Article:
Determined to help during the depression, ‘The Daily News’ established The Golden Apple Appeal as a way to raise money for single unemployed women, children of the unemployed, and orphanages. The Appeal involved selling apples (provided by Western Australian growers) in Perth. Each apple was wrapped in paper and cost one shilling. The paper had a number printed on it, which the buyer kept until the officials conducted a raffle. There were two prizes, and the people with the winning numbers could win either £50 or £100.
The Appeal was popular, and interest only grew when Hoyts Theatres Ltd agreed to help. On the 18th and 19th July 1931, apple sales exceeded expectations, and funds raised totalled over £2,000. For the following weekend, the publicity manager of Hoyts, Bert Snelling, came up with a novel idea to generate further interest: an open-air wedding.
In 1894, Veryard and Son’s of the Roller Bakery in Perth baked a large Christmas cake weighing six hundredweight (over 300 kg). It was incredibly popular, and, whether they meant to or not, a Christmas tradition was born. They continued to bake cakes, and, each year, the weight increased. In 1895, the cake weighed ten hundredweight (over 500 kg), and in 1896 it weighed fifteen hundredweight (over 750 kg).
Regardless of the size of the cake, every piece sold. Many customers missed out, and, as 1897 progressed, they decided that the Christmas cake for that year had to surpass that of previous years.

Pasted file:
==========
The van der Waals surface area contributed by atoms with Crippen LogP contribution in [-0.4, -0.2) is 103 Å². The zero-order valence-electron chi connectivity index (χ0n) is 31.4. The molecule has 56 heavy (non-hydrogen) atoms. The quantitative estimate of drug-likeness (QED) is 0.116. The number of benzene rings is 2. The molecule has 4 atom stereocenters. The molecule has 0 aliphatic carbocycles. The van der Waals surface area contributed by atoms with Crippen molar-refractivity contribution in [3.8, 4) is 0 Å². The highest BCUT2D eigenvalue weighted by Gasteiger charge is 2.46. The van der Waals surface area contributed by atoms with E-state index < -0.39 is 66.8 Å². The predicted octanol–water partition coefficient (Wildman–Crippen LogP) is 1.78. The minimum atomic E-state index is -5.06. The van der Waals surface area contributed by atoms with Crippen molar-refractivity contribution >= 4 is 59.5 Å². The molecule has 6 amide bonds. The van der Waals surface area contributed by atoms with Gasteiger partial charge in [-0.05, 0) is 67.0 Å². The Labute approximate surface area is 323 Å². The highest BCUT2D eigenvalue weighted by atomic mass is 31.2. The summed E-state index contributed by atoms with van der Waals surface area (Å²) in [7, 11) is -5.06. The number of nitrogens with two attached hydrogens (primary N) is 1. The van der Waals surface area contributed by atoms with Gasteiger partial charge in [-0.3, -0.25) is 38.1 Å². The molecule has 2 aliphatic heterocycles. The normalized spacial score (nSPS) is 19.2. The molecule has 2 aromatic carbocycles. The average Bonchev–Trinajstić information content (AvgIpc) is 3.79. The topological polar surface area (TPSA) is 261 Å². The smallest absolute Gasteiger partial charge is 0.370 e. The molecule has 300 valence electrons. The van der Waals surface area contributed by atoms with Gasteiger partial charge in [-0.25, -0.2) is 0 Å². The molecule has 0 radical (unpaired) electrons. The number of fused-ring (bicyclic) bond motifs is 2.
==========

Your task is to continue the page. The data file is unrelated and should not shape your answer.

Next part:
On 11 August 1921, the Minister for Agriculture, Henry Maley, collected his morning mail. Among the envelopes was an ordinary grey one, postmarked Mornington Mills. He opened it. Inside was a single playing card, the seven of diamonds.
There was nothing written or drawn on the card. Assuming it was a prank, he tore it up and threw it in the bin. Later that day, he attended a meeting of the Executive Council. During the meeting, Chief Justice, Sir Robert McMillan, showed that he too had received an identical envelope, also containing the seven of diamonds. He further revealed that Justices Robert Burnside and John Northmore had received the same.
As early as 1898 Western Australians were aware of the invention of the moving stairway (escalator) when The Daily News published a story about Bloomingdale’s (New York) installing it in their store. It allowed shoppers to go from floor to floor, from department to department without having to move and was “like the magic carpet of the Arabian Nights“.
London railway stations followed department stores and had escalators installed. Reports highlighted the advantages of such technology which included transporting a large number of people from one place to the other without having to wait (such as in the case of lifts). Despite reading about them in the newspapers, many Western Australians would not have the opportunity to see one until 1929.
The Great Jansen (Harry August Jansen) was touring Australia for the first time and was scheduled to perform at His Majesty’s Theatre in Perth for two weeks. Opening on Saturday, 27 July 1912 he was described as a magician and illusionist and it was stated that his magic “eclipses anything hitherto attempted.”
[It matters little] …whether we make good cheer snugly within four walls and with closed windows, or beneath the verandah or spreading tree, or in the house with doors and windows open to the most welcome of guests, the breeze – Christmas is ever the same, the day when we give ourselves up to friendship, to merrymaking, to pleasure, and desire nothing better of Fate than that it shall “let every man be jolly.”